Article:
21st Congress of the European Committee for the Treatment and Research in Multiple Sclerosis
10th Annual Meeting of the Americas Committee for Treatment and Research in Multiple Sclerosis

28.09.2005 - 01.10.2005
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28.09.2005
29.09.2005
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Home - 29.09.2005 - Therapy - immunomodulation - Part I


Therapy - immunomodulation - Part I

Thursday, September 29, 2005, 15:30 - 17:00

Long-term follow-up of multiple sclerosis patients treated with interferon beta-1a (Avonex®)

P. Vermersch, M. Denève, N. Waucquier, J. de Seze on behalf of the G-SEP (Groupe septentrional d'études et de recherche sur la SEP)

Background: Long term studies provide informations about the behaviour of drugs in the post-marketing period.
Objectives: to describe the long term follow-up of a large cohort of relapsing remitting multiple sclerosis patients treated with interferon (IFN) b-1a (Avonex).
Methods: We included patients followed for at least 5 years. IFNb-1a (Avonex) was initiated before April 1999 in all cases. The population was stratified in two groups according to baseline EDSS: one group with EDSS <= 3.0 and the other with EDSS > 3.0. We analyzed number and reasons for dropouts from treatment, the relapse rate, the number of confirmed disability progression. Survival curves were estimated using Kaplan-Meier method and factors predicting disability using the Cox proportional hazards ratio.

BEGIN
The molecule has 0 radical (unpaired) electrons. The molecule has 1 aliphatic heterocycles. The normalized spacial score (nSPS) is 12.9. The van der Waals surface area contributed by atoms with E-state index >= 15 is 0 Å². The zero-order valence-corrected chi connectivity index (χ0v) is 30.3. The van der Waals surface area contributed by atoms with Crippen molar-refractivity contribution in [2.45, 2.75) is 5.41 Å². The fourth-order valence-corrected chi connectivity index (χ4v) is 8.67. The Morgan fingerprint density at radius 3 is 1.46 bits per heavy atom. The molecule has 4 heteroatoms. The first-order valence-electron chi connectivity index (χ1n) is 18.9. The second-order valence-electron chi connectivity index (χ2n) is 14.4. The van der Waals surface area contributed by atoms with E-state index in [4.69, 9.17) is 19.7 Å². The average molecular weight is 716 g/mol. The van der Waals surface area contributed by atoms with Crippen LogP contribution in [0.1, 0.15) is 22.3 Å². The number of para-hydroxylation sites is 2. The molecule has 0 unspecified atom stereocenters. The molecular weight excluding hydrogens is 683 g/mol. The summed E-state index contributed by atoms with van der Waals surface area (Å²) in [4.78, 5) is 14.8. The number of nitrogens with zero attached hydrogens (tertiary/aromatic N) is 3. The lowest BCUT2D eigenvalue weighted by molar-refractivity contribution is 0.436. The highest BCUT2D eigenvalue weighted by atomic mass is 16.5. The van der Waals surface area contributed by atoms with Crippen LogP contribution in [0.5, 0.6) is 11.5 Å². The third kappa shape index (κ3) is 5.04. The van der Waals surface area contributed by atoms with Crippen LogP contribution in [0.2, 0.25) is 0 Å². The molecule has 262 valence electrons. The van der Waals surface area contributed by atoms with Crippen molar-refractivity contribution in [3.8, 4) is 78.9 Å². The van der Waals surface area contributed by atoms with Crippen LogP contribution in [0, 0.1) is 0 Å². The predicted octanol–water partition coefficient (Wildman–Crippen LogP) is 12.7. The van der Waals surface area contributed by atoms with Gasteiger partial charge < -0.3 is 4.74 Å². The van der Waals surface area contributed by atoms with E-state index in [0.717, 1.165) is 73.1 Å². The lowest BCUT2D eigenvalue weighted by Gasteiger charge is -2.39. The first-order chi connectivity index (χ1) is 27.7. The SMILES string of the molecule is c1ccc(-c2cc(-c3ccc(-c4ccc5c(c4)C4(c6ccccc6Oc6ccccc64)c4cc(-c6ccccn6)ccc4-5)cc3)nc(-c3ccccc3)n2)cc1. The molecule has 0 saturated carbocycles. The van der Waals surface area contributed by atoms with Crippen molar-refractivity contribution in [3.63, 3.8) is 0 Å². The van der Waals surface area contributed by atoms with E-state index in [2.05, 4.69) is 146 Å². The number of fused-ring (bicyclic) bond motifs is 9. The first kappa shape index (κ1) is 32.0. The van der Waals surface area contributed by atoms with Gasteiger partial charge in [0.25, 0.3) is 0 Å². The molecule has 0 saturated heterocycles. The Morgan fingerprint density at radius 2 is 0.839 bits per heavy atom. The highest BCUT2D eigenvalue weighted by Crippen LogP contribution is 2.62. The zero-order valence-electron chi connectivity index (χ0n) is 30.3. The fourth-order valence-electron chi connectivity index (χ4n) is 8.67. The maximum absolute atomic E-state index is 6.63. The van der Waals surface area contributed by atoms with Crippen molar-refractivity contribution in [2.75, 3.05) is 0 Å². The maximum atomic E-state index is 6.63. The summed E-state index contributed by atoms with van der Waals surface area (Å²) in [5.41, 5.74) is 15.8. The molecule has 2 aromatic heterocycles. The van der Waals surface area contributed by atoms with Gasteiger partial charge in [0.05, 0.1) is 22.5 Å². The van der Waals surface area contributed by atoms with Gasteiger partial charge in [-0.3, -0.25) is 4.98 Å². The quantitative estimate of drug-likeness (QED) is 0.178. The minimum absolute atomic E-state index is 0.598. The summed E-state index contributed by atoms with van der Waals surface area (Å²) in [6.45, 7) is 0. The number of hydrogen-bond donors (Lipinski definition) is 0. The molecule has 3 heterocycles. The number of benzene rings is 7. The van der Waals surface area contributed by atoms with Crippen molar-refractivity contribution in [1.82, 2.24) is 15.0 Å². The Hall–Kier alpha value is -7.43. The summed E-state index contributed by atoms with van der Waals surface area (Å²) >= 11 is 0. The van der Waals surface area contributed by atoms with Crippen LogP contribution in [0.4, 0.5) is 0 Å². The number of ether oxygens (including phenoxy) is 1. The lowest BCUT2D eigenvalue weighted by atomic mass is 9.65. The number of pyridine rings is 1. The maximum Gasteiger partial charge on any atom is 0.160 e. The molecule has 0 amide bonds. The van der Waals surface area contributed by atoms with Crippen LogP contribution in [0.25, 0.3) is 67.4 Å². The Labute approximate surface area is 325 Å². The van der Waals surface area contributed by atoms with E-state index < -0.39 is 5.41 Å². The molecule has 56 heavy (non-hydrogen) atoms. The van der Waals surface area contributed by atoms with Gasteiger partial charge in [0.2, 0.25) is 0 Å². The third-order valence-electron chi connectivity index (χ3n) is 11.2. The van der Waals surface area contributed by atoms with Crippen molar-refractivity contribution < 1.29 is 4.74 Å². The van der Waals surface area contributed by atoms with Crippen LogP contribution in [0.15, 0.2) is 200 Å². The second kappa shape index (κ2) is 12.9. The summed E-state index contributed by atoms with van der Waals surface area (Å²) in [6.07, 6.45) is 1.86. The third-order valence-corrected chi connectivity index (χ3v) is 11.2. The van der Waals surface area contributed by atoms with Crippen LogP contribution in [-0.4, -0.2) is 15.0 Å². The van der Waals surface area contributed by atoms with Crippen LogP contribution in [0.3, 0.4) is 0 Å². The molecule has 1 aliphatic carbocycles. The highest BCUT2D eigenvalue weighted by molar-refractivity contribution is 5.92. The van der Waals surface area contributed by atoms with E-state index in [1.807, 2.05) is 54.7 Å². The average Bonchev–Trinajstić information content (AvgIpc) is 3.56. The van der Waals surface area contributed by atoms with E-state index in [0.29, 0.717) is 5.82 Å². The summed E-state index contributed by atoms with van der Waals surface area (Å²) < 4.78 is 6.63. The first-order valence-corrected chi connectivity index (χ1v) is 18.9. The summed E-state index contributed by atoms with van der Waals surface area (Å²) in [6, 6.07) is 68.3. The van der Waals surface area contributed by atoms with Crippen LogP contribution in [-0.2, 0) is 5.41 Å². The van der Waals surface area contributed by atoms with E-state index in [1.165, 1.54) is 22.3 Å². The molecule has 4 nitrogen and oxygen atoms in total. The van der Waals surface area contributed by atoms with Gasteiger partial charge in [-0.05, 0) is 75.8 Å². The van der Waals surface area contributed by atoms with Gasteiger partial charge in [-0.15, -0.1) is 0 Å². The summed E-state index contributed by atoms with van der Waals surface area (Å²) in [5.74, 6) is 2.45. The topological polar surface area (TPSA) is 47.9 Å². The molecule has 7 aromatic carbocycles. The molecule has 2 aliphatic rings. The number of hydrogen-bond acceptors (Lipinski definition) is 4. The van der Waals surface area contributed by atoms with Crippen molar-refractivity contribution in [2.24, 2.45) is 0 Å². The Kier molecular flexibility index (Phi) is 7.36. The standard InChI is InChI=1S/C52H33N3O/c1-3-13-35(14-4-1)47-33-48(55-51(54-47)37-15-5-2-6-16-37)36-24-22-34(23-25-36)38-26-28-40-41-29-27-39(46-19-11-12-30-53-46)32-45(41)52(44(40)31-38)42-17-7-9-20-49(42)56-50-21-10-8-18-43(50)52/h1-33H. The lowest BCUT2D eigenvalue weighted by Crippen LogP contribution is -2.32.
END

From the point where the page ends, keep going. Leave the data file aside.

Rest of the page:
Results: We had valid data of 400 patients from an initial cohort of 404 patients. At baseline, mean (SD) EDSS was 2.95 (1.4) and the relapse rate was 1.5 (1.2). Mean follow-up was 5.05 years. Two hundreds and one patients (50.4%) were treated at least 4 years, more in the group EDSS <= 3.0 than in the group EDSS > 3.0 (59.6% and 36.9 respectively, p < 0.0001). Main reasons for dropouts were switch to secondary progressive form and disability progression. Dropouts for persistence of relapses and for side-effects were rare. EDSS > 3.0 at baseline was associated with a higher risk of dropout. Relapse rate was 0.84 (0.5)(-46% compared to baseline). Mean increase of the EDSS score was 0.48 compared to baseline. Disability progression was observed in 126 patients (32%) not significantly different between the two groups. Disability progression in patients treated at least 4 years was extremely rare. Previous treatment with immunosuppressive or immunomodulating drugs was associated with a higher risk of dropout (p = 0.01).
Conclusion: Low EDSS score at treatment onset were associated with a longer duration of treatment. Treatment failure was mainly related to disability progression rather than to persistence of a high relapse rate. After 4 years, dropouts and disability progression were rare.